Listen to Tagore's full composition of the song that eventually became the national anthem

Is that a new version of the National Anthem in a Bengali film Um Yes and noWikipedia
news Sunday, September 20, 2015 - 18:09

In the past two days, there’ve been some murmurs of astonishment over a song in a Bengali film that has been sung in the tune of Jana Gana Mana, India’s National Anthem.

To the ignorant (which is most people in this country), it seems like a contemporary song, fashioned after the Anthem and using its elements such as the chorus. 

But it is, and isn't the National Anthem. Here's the technicality explained:

Rabindranath Tagore did not actually compose a National Anthem. What he composed, was a poem called “The Morning Song of India”, which is his English translation of the Bengali original written in 1911. That poem now has two titles. It is listed ast No 14 under the title 'Swadesh' in Geetabitan, a collection of lyrics published by Vivwa Bharati. The other title of the poem is "Bharat Vidhata" as published in Sanchayita, a volume of all of Tagore's poems and lyrics, also published by Visva Bharati.

The first stanza of that poem was titled Jana Gana Mana and adopted by the Republic of India as its National Anthem on January 24, 1950. The National Anthem is in sadhu Bengali or tatsama Bengali, which is a heavily Sanksritized form of the language.

Read: Why is Rabindranath Tagore trending when India, Bangladesh play a World Cup cricket match?

The song Bharoto Bhagyo Bidhata in the Bengali film Rajkahini (yet to be releaed) is actually the rest of the song. Listen to the rest of the song from which the National Anthem has been selected and read Tagore’s own translation sourced from Wikipedia:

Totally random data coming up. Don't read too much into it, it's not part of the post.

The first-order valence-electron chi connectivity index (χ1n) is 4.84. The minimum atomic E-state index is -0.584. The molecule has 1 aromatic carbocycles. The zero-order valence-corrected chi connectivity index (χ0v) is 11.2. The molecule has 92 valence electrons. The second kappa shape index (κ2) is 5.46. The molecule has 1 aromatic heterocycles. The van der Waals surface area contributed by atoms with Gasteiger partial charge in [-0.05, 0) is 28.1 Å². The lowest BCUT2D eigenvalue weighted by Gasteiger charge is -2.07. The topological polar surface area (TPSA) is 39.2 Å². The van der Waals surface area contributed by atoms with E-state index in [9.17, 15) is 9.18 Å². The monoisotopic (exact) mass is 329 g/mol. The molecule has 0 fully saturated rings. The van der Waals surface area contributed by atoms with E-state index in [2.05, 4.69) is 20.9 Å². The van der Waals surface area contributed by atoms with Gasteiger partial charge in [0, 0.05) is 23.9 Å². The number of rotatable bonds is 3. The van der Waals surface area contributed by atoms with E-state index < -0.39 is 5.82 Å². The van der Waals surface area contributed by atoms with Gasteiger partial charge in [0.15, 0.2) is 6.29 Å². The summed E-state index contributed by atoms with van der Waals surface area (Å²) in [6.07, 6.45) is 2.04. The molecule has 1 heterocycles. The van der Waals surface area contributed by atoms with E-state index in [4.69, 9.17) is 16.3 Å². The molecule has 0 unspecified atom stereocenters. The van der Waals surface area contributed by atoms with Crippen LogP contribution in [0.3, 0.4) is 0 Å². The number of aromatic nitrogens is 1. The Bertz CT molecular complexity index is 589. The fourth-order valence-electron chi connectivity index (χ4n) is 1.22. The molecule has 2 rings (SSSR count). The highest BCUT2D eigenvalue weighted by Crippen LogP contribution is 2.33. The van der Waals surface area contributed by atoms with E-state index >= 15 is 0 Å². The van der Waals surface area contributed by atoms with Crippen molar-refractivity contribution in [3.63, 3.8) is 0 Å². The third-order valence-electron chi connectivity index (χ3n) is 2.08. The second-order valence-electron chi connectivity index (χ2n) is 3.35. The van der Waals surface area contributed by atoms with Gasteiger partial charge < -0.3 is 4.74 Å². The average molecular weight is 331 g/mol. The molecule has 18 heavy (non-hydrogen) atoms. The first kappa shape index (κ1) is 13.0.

The rest of the song:

Day and night, thy voice goes out from land to land,
calling the Hindus, Buddhists, Sikhs and Jains round thy throne and the Parsees, Mussalmans and Christians.
Offerings are brought to thy shrine by the East and the West
To be woven in a garland of love.
Thou bringest the hearts of all peoples into the harmony of one life,Thou Dispenser of India's destiny,
Victory, Victory, Victory to thee."

The procession of pilgrims passes over the endless road, rugged with the rise and fall of nations;
and it resounds with the thunder of thy wheel.Eternal Charioteer!
Through the dire days of doom thy trumpet sounds, and men are led by thee across death.
Thy finger points the path to all people.
Oh dispenser of India's destiny!
Victory, victory, victory to thee.

The darkness was dense and deep was the night; my country lay in a deathlike silence of swoon.
But thy mother arms were round her and thine eyes gazed upon her troubled face
in sleepless love through her hours of ghastly dreams.
Thou art the companion and the saviour of the people in their sorrows,
thou dispenser of India's destiny!
Victory, victory, victory to thee.

The night fades;the light breaks over the peaks of the Eastern hills,
the birds begin to sing and the morning breeze carries the breath of new life.
The rays of the mercy have touched the waking land with their blessings.
Victory to the King of Kings,
victory to thee, dispenser of India's destiny.
Victory, victory, victory to thee.

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